To mark the opening of M+, Hong Kong’s new museum of visual culture, ArtReview will select highlights from the museum’s collection as part of its ‘Work of the Week’ series. Stay tuned for a weekly focus on the background story of a single work and the network of associations it conjures
At my family home in Sydney, you’ll find a Buddhist shrine sitting beside a framed illustration of Jesus. Venture into the next room and you’ll spot Chinese calligraphy scrolls, next to a sequined artwork of golden Mandalay spires. Growing up, this eclectic polytheism felt completely natural. But gradually, confusion set in. My mother chastised me for identifying as Burmese; my scripture teacher introduced the phrase false idols; I lost my ability to joke in rapid-fire Mandarin. The house became a mysterious amalgamation of memory, each fragment offering clues to lives that were erased and disrupted.
Fiona Tan’s 1997 documentary May You Live in Interesting Times speaks to this ambiguity, opening with an act of naming. Her Chinese-Indonesian extended family stare straight into the camera, as Tan’s voiceover translates their names to English: prosperous tranquillity, faithful and virtuous. The footage then shifts to close-ups of Tan and her siblings: brave strong wood, golden clouds, golden rain. There’s an immediate visual contrast – Tan and her siblings have a Scottish-Australian mother, and the tight close-ups highlight their difference. For Tan, her biracial background and many migrations mean that “self-definition seems an impossibility, an identity defined by what it is not”. Her name beguiles rather than affirms, yoking her to a long history of displacement.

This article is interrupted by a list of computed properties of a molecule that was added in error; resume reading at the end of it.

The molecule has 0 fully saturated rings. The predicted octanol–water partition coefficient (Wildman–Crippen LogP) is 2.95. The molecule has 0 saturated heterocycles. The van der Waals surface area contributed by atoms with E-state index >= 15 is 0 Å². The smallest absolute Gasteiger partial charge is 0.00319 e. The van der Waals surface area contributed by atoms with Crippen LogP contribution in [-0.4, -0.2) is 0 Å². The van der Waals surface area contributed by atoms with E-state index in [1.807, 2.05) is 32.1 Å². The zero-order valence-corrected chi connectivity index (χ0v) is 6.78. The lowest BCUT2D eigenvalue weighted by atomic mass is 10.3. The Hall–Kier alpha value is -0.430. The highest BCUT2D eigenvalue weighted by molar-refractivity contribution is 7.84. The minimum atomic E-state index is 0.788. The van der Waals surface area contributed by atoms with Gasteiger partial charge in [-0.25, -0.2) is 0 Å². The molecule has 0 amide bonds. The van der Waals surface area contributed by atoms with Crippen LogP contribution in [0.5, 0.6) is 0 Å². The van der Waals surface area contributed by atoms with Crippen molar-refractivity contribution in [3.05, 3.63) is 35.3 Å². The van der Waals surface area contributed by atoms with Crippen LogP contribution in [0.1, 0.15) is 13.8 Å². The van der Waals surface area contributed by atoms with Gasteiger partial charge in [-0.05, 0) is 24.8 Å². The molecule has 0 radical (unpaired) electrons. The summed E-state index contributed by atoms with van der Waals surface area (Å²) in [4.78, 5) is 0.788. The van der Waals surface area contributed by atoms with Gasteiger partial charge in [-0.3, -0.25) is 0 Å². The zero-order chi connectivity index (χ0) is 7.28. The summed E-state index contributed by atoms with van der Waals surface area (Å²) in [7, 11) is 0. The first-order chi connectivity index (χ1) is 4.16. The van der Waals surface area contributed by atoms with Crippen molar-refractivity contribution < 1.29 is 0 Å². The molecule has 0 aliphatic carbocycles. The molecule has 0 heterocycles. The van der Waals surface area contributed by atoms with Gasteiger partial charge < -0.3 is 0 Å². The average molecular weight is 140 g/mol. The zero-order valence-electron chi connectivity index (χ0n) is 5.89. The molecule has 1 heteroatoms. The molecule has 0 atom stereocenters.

What does it mean to be Chinese? Known for her auto-fictional visual art, Tan investigates this question through observational cinema verité techniques that acknowledge the presence of the camera and Tan herself. As she embarks on a globe-trotting journey to interview family members, Tan takes interest in each locale’s aesthetic markers. She fixates on wet markets in Hong Kong, contortionists in Beijing, dancing monkeys in Java. There’s a voyeuristic quality too, in Tan’s observations of close family: the camera lingers over her uncle’s cupping session and her father’s late-night tai chi. A Lunar New Year celebration – something I associate with joy – is rendered in a frenzied montage of detonating firecrackers and violent flashes of red.
The othering of these elements creates a disconnect between the filmmaker and her subject, a fraught position Tan acknowledges. The most striking segments of the film feature her active presence, which emphasise feelings of disjunction. In one scene, a Chinese hairdresser states that Tan can’t be Chinese “because of her nose”. Meanwhile, at a family gathering, Tan utilises a long take to capture her siblings’ discomfort as they try to define their Chineseness. When her brother finally states: “I’d like to regard myself as a citizen of the world,” the siblings all laugh, sensing the wry inadequacy of the answer. If cultural markers are framed with distance, these family scenes are always intimate, as Tan discovers that the paradoxes in her own identity are mirrored in almost everyone she talks to. “It started off as a search,” Tan intones, “now I feel I’m constantly in search of my search.”